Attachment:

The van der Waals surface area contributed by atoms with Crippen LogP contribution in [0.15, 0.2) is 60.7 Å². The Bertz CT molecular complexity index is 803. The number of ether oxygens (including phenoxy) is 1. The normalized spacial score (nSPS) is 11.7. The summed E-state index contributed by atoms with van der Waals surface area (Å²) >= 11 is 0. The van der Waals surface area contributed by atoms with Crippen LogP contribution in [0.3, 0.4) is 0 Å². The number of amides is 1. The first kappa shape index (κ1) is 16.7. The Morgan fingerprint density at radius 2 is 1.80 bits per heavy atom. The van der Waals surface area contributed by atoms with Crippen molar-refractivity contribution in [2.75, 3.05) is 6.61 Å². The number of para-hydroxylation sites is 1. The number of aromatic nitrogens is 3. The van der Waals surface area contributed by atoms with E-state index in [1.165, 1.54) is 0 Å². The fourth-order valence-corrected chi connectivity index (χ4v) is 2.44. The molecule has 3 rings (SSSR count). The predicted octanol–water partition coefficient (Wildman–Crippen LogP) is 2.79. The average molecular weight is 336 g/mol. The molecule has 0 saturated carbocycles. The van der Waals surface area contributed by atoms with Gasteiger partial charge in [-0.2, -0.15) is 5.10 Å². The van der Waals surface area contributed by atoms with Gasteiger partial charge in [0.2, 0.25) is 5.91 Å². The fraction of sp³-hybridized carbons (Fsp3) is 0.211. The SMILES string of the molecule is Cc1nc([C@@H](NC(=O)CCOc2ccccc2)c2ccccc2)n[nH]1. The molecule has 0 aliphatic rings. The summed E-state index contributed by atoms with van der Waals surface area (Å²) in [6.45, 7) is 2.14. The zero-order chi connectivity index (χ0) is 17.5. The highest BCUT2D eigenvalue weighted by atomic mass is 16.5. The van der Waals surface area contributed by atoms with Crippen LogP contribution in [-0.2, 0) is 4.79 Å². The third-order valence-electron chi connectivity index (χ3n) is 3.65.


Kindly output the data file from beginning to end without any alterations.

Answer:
The van der Waals surface area contributed by atoms with Crippen LogP contribution in [0.15, 0.2) is 60.7 Å². The Bertz CT molecular complexity index is 803. The number of ether oxygens (including phenoxy) is 1. The normalized spacial score (nSPS) is 11.7. The summed E-state index contributed by atoms with van der Waals surface area (Å²) >= 11 is 0. The van der Waals surface area contributed by atoms with Crippen LogP contribution in [0.3, 0.4) is 0 Å². The number of amides is 1. The first kappa shape index (κ1) is 16.7. The Morgan fingerprint density at radius 2 is 1.80 bits per heavy atom. The van der Waals surface area contributed by atoms with Crippen molar-refractivity contribution in [2.75, 3.05) is 6.61 Å². The number of para-hydroxylation sites is 1. The number of aromatic nitrogens is 3. The van der Waals surface area contributed by atoms with E-state index in [1.165, 1.54) is 0 Å². The fourth-order valence-corrected chi connectivity index (χ4v) is 2.44. The molecule has 3 rings (SSSR count). The predicted octanol–water partition coefficient (Wildman–Crippen LogP) is 2.79. The average molecular weight is 336 g/mol. The molecule has 0 saturated carbocycles. The van der Waals surface area contributed by atoms with Gasteiger partial charge in [-0.2, -0.15) is 5.10 Å². The van der Waals surface area contributed by atoms with Gasteiger partial charge in [0.2, 0.25) is 5.91 Å². The fraction of sp³-hybridized carbons (Fsp3) is 0.211. The SMILES string of the molecule is Cc1nc([C@@H](NC(=O)CCOc2ccccc2)c2ccccc2)n[nH]1. The molecule has 0 aliphatic rings. The summed E-state index contributed by atoms with van der Waals surface area (Å²) in [6.45, 7) is 2.14. The zero-order chi connectivity index (χ0) is 17.5. The highest BCUT2D eigenvalue weighted by atomic mass is 16.5. The van der Waals surface area contributed by atoms with Crippen LogP contribution in [-0.2, 0) is 4.79 Å². The third-order valence-electron chi connectivity index (χ3n) is 3.65.